Long-Term Survivors Face Unique Emotional, Physical Issues Norfolk, Va, - October 16, 2008 -
Phillip Engel of Virginia Beach has been living with cancer for more than 11 years. Diagnosed in 1997 with Indolent (slow growing) non-Hodgkins lymphoma
, Engel’s doctors told him he had a terminal disease and recommended the traditional ‘watch and wait’ approach until symptoms appeared.
Engel and his wife, Sandy, were thunderstruck. Married just two years, with five children between them, the diagnosis threw them onto what he calls an ‘emotional roller coaster’ of hope and despair.
“I was headstrong for alternative therapies,” Engel recalls. He embarked on a ‘radical diet plan’ and flew to Texas for $20,000 worth of ineffective alternative therapies.
“I wasted a lot of money,” Engel admits. Within two months of diagnosis, symptoms appeared and Engel was hospitalized with severe bloating and pain.
Over time, he lost 60 pounds and started having hallucinations. Twice, his doctors predicted he would not live through the night and advised Sandy to call the family together to say their goodbyes. Phillip and Sandy are both convinced he survived through the grace of God and the prayers of family, friends and church.
A physician recommended that Phillip have a stem cell transplant, but the specialist who saw him said he was too weak to survive the procedure and instead tried three different chemotherapy combinations before finding one that reversed the cancer.
“There was this cloud over me,” Engel recalls. “You could not make plans. It was always in the back of my mind.”
The normal course of Engel’s type of lymphoma is to flare up and go into remission after treatment. He’s had multiple courses of chemotherapy. He’s lost his hair, twice. He’s had repeated CT and PET/CT scans to monitor the disease.
Finally, after surviving much longer that expected, Phillip told Sandy, “Let’s start living like we have a future.”
When he was diagnosed, Phil Engel sold his small business and applied for disability. He was 45. Now 56, he worries about how the lost income may affect their retirement years, assuming they have them together.
“You have no idea what it’s like until you’re in it,” Engel says. “There are real-life ugly issues and emotional turmoil.” Yet, Engel is grateful for having survived, so far.
The ‘Path to Survivorship’ series planned by Sentara Cancer Network
offers useful information for cancer survivors and their families on what to expect and how to cope.
Series topics, dates, locations Tuesday, October 28, 2008
– Virginia Oncology Associates
, Lake Wright, Norfolk – Topic: The Power of Your Thoughts – Facilitator: Louise Lubin, PhD., Clinical Psychologist. Tuesday, November 18, 2008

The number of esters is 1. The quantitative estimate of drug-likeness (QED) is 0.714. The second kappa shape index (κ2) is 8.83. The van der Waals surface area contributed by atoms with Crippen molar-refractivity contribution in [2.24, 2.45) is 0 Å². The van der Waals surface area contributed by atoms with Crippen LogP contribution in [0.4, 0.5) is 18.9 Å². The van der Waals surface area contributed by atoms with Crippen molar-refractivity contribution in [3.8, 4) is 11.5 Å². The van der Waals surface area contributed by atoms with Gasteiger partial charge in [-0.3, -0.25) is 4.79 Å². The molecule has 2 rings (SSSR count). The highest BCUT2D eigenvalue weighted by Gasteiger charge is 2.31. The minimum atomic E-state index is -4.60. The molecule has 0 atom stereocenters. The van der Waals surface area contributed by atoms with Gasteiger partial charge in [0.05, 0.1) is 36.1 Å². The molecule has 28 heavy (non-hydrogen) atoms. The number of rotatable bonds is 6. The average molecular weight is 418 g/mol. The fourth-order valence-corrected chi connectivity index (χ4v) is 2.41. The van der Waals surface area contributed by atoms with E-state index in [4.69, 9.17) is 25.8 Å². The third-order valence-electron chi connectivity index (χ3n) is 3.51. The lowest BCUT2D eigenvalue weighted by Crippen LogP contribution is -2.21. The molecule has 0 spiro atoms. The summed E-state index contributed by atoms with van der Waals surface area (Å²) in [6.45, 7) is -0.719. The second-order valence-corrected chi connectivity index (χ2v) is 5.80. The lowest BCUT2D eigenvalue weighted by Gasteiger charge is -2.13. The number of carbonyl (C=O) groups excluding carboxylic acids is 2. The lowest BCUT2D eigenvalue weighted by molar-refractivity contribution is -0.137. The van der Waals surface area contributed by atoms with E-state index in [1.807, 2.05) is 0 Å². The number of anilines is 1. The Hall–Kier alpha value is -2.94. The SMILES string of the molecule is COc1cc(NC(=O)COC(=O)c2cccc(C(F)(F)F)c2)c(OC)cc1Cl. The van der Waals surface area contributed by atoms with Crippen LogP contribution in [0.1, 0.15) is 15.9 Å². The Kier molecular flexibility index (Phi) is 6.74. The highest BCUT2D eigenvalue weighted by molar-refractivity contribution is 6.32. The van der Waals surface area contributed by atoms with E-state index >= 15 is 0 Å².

– Sentara CarePlex Hospital,
Hampton – Topic: Managing Anxiety and Depression – Facilitator: Louise Lubin, PhD. Tuesday, December 9, 2008 – Sentara Virginia Beach General Hospital
– Topic: Cancer is a Family Affair – Facilitator: Louise Lubin, PhD. Tuesday, January 27, 2009 – Sentara Williamsburg Regional Medical Center
– Topic: Financial and Employment Issues – Facilitator: Connie Slayton, RN, BSN, Patient Services Manager, Leukemia & Lymphoma Society. Tuesday, February 24, 2009 – Sentara Obici Hospital
, Suffolk – Topic: Stress Management, Learning to Relax – Facilitator: Louise Lubin, PhD. Tuesday, March 24, 2009 –
Sentara CarePlex Hospital, Hampton – Topic: Nutrition, Now what? – Facilitator: Cassondra Hoenig, Registered Dietitian. Tuesday, April 28, 2009 –
Sentara Virginia Beach General Hospital - Topic: Long-term effects of Cancer treatment – (Facilitator: TBA) Tuesday, May 26, 2009 –
Sentara Williamsburg Regional Medical Center – Topic: Sexuality after Cancer – Facilitator: Dr. Johnny Hyde, Virginia Oncology Associates
June (No program) Tuesday, July 28, 2009 –
Sentara CarePlex Hospital, Hampton – Topic: New Trends in Cancer diagnostics and treatment – Facilitator: Dr. Paul Conkling, Virginia Oncology Associates. All sessions are from 6:00pm to 7:30pm. Refreshments provided. Sessions are free, but, registration is required by calling 1-800-SENTARA
(You can attend one or all of the sessions, but each session requires registration.) Sentara Legacy Society funding Cancer Survivorship series
Funding for the ‘Path to Survivorship’ series is being provided by the Sentara Legacy Society. The Sentara Legacy Society supports projects reflecting Sentara’s mission of improving health, by providing new technologies, programs and best practices in healthcare for the Hampton Roads community.
For program information, contact Connie Bush, RN, Community Outreach coordinator at Sentara CarePlex at 827-2438 – or - Helen Mansfield, RN, oncology nurse coordinator at Sentara Virginia Beach General Hospital at 395-8685. 39/2008